Westminster energy payments ignore the highland climate

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Nikki Marr, Westminster, London
Nikki Marr, Westminster, London

Cool, right? There are times, in passing, I wish I could be an Osprey. Not only to be able to fly, get rid of my kids after three months of parenting, and live in a house/nest with stunning views of Loch Afrik, but so that I can fly south for the winter and escape one of the harshest aspects of living in the Highlands – the weather.

To be honest I find very few negatives to living up north. That’s why I’ve been here for over 25 years and intend to stay. But the idea of ​​feeling the sun on my skin from October to April is alluring. Even a few degrees warmer will do.

Does the warmer 27C sound tempting? Save this idea.

Now we are in the grip of Aries Snow. Here in Inverness, we don’t yet have the snow cover that was predicted, despite the cooler temperatures. low way. But this is all part of the life of the Highlanders. We were born to deal with it, right?

Well, yes… and no.

A cool, breezy walk, lapping through frozen puddles on a blue-sky winter’s day, can be one of the most rejuvenating and cobweb-blowing ways to restore perspective after a week on your laptop.

But if you’re elderly, infirm, unable to leave the house, or caring for someone who has limited mobility and struggles to stay warm, our frigid highland temperatures are hardly cause for celebration.

Cold spells can truly be life threatening, especially during the current fuel price crisis. Subzero days and nights mean we need to keep the radiators running, but we all understand the terrible choices some families make between heating or eating.

As Kate Forbes has often said during the current SNP leadership race, one in four children in Scotland lives in poverty and will go to bed cold and hungry tonight.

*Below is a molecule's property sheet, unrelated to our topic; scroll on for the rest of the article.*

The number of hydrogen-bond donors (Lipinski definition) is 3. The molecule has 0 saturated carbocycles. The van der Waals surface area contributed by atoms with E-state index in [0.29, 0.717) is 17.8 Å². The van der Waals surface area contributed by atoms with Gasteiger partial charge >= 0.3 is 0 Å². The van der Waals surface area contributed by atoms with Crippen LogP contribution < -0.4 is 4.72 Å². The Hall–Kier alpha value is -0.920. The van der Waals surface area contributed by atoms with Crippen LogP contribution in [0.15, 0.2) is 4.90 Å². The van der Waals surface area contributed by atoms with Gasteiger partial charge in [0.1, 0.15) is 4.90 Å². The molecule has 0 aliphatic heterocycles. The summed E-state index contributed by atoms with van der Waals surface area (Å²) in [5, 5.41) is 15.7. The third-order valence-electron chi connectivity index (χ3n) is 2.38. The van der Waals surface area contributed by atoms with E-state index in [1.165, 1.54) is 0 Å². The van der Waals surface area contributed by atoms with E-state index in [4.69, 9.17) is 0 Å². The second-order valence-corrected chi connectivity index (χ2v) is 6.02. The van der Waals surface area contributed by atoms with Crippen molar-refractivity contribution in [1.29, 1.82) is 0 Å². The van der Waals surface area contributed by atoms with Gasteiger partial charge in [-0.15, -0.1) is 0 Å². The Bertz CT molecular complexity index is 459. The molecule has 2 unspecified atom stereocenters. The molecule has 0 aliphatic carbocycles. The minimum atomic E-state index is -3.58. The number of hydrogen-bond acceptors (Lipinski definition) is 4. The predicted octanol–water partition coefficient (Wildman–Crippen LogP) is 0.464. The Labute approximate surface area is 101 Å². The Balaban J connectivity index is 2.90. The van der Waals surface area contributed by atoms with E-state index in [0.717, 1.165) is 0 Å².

The reasons for this are complex and manifold and will not be resolved by a single policy change. There is no “one size fits all” solution. But it’s shameful.

As I write, I’m warm. I’m in Inverness, sitting in front of an open fire dressed in four layers. Central heating will be turned on again at about 4pm.

Today outside temperatures didn’t even hit 4C inside my fridge, and it’s expected to drop below zero in the Highland capital overnight. I’ll make sure my electric blanket is on before I go to bed. I’m not taking any chances, but it would be double digits below zero in the country valleys.

And while these temperatures are by no means unusual for us, they are affecting more than ever, given the astronomical prices we pay for gas, electricity, and oil. Perhaps this is not the first time they have highlighted another difference between the North and the South. our climates.

Click here to read more by Nikki Marr

Last Wednesday night, the temperature in the downpour in Sutherland was -16°C. By contrast, at Newquay in Devon, it was a mild 11°C. I can’t remember the last time we felt 11°C hot here during the day, let alone at night.

I don’t expect our elected leaders to be able to change the weather, but I want them to pay attention to it. Because despite a 27°C difference in temperatures overnight last week, the UK government thinks it can counteract our country’s high fuel prices with an all-inclusive £400 energy bill subsidy scheme.

Don’t get me wrong, the £66 a month we all received was very welcome, but it didn’t really touch aspects of the increase in my heating bills, nor in yours either, as I would expect. £400 applied globally, regardless of income. and the same sum was offered to the comparatively few of the daydwellers, and the same to the inhabitants of Newquay… all with a milder climate.

To add insult to injury, there is no gas mains in Nahara, so the cost of heating homes with oil – if you can convince someone to come and fill the tank – is even higher than with gas.

I wonder which house they used, as a criterion to see if £400 for the winter was adequate compensation? Not mine, not yours, and certainly not one in the antagonism.

In our diverse nations in the UK, one size does not fit all. Once again Westminster sells open deal in the north of Scotland.

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